So, I do realize these meta-analyses are based on old studies, but it does seem to have validity, and is reinforced by my own clinical experience. Based on the study comparing doubling the dose versus combination medications, my practice has been to double the dose of the medication only if there is a compelling other reason (such as trying to decrease the level of proteinuria by maximizing ACE inhibitor dose) or if the medication is well-tolerated and the patient is pretty close to the target blood pressure.

Primary Care Corner with Geoffrey Modest MD: creatinine increases after ACE/ARB may not be so good

15 Mar, 17 | by EBM

By Dr. Geoffrey Modest

A recent article in the BMJ challenged the long-held belief that ACE inhibitor/ARB related increases in creatinine were actually renoprotective (see Schmidt M. BMJ 2017;356:j791).


  • Observational study of 122,363 patients starting treatment with ACE inhibitor (ACE-I) or ARB from 1997 to 2014
  • They assessed the rates of end-stage renal disease, myocardial infarction, heart failure, and all-cause death among patients whose creatinine increased 30% or more after starting treatment, and also assessed the effect of each 10% increase in creatinine above the patient’s baseline.


  • 2078 patients (1.7%) had a creatinine increase of 30% or more.
  • Comparing those with a creatinine increase of > 30%, vs those with < 30%:
    • 56% female vs 46%
    • Median age 68 vs 63
    • Myocardial infarction in 10.5 vs 4.5%
    • Heart failure in 19 vs 4.8%
    • Arrhythmia in 17.2 vs 6.8%
    • Peripheral arterial disease in 6 ​vs 2.5%
    • Stage 3b CKD in 6.9 vs 3.7%/stage 4 in 2.0 vs6%
    • Beta blockers in 23.7 vs 17%
    • Loop diuretics in 28.6 vs 7.2%
    • Potassium sparing diuretics in 8.8 vs 2.0%
    • NSAIDs in 34.0 vs 23.5%
    • Underweight in 2.3 vs 0.9%, healthy weight in 26.9 vs8%, overweight in 34.5 vs38.4%, and obesity 29.0 vs  33.4%
    • So, basically those with greater creatinine increases had more baseline characteristics associated with increased morbidity/mortality
  • Creatinine increases of 30% or more were associated with (adjusted for age, sex, calendar period, socioeconomic status, lifestyle factors, chronic kidney disease, diabetes, cardiovascular morbidities, and use of other antihypertensive drugs and NSAIDs):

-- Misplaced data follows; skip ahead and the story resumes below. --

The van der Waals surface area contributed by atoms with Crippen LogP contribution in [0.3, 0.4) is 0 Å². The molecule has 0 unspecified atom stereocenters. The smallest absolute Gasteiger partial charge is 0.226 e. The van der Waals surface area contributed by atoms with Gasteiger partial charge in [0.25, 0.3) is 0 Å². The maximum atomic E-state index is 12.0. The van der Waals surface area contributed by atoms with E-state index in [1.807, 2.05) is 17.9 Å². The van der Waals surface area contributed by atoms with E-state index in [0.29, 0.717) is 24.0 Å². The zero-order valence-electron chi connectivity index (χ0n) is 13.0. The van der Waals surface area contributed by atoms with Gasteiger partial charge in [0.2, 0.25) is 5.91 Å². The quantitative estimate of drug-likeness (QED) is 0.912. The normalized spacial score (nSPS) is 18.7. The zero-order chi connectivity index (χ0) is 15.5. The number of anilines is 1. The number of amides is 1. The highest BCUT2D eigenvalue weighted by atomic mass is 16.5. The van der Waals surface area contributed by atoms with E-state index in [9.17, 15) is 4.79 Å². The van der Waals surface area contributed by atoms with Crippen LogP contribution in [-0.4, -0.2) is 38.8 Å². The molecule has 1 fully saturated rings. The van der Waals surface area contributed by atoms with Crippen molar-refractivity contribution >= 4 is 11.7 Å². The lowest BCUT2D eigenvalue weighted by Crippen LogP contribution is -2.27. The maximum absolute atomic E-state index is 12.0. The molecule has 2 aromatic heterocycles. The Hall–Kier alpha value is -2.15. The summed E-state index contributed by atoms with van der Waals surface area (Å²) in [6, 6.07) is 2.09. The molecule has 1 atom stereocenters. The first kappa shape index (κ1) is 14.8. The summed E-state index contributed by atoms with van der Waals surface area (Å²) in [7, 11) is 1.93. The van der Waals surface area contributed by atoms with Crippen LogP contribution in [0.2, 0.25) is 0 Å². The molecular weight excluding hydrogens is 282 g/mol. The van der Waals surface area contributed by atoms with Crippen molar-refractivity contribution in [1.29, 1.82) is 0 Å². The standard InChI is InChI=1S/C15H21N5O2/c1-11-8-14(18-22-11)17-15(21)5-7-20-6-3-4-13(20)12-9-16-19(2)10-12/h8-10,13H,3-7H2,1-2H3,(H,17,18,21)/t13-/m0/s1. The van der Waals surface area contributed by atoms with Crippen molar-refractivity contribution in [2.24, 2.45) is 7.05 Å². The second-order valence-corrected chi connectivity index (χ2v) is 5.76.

• 43 times the rate of end-stage renal disease, incidence rate 3.43 (2.40-4.91)
    • 46 times the rate of myocardial infarction, IR 1.46 (1.16-1.84)
    • 37 times the rate of heart failure, IR 1.37 (1.14-1.65)
    • 84 times the rate of all-cause death, IR 1.84 (1.65-2.05)
  • There was a greater increase for all outcomes as creatinine went from an increase of <10%, to 10-19%, to 20-29%, to 30-39%, and to > 40%
  • These results were consistent across calendar periods, subgroups of patients, and among those continuing to use ACE inhibitor/ARB’s
  • There were much more dramatic increases in the rate of renal failure during the 1st year after starting ACE-I/ARBs (12.2-fold increase) versus in the 2nd year (3.7-fold) versus 2nd to 5th year (1.7- fold), but then increase to 2.5-fold from 5 to 10 years. However the numbers were small and the trend was nonsignificant. However, there were similar trends for heart failure and mortality which were significant. Heart failure was initially 1.9-fold increase in the 1st year but then settled in at 1.5-fold increase.


  • One major concern is that only about 10% of patients receive the recommended monitoring of serum creatinine soon after starting ACE-I/ARBs and only 20% of those with an increase of >30% discontinue the drugs as is recommended.
  • It has been widely held that larger increases of creatinine after taking these medications (up to 30%) were in fact renoprotective, supported theoretically/mechanistically that by decreasing intra-glomerular pressures, we were sparing the fragile glomeruli frombarotrauma. These data were not terribly rigorous. For example, there was a small study (Apperloo AJ. Kidney Intl 1997; 51(3): 793), which did find that in 40 nondiabetic patients with impaired renal function prior to therapy, those with a greater GFR decline after ACE-I had more stable renal function, and this decline was completely reversible after stopping ACE-I therapy at 4 years.) And this study has been cited in subsequent reviews as clear evidence that the higher the creatinine increase (up to 30%) the better…
  • The benefits of the study are its huge size, its real-world outcomes data and the fact that it represented the general UK population in terms of age/sex/ethnicity, the fact that they only looked at patients who had at least one year of being continuously in the registry before they were started on an ACE-I/ARB, and that they had long-term follow-up until the 1st diagnosis of end-stage renal disease, myocardial infarction, heart failure, and all-cause mortality.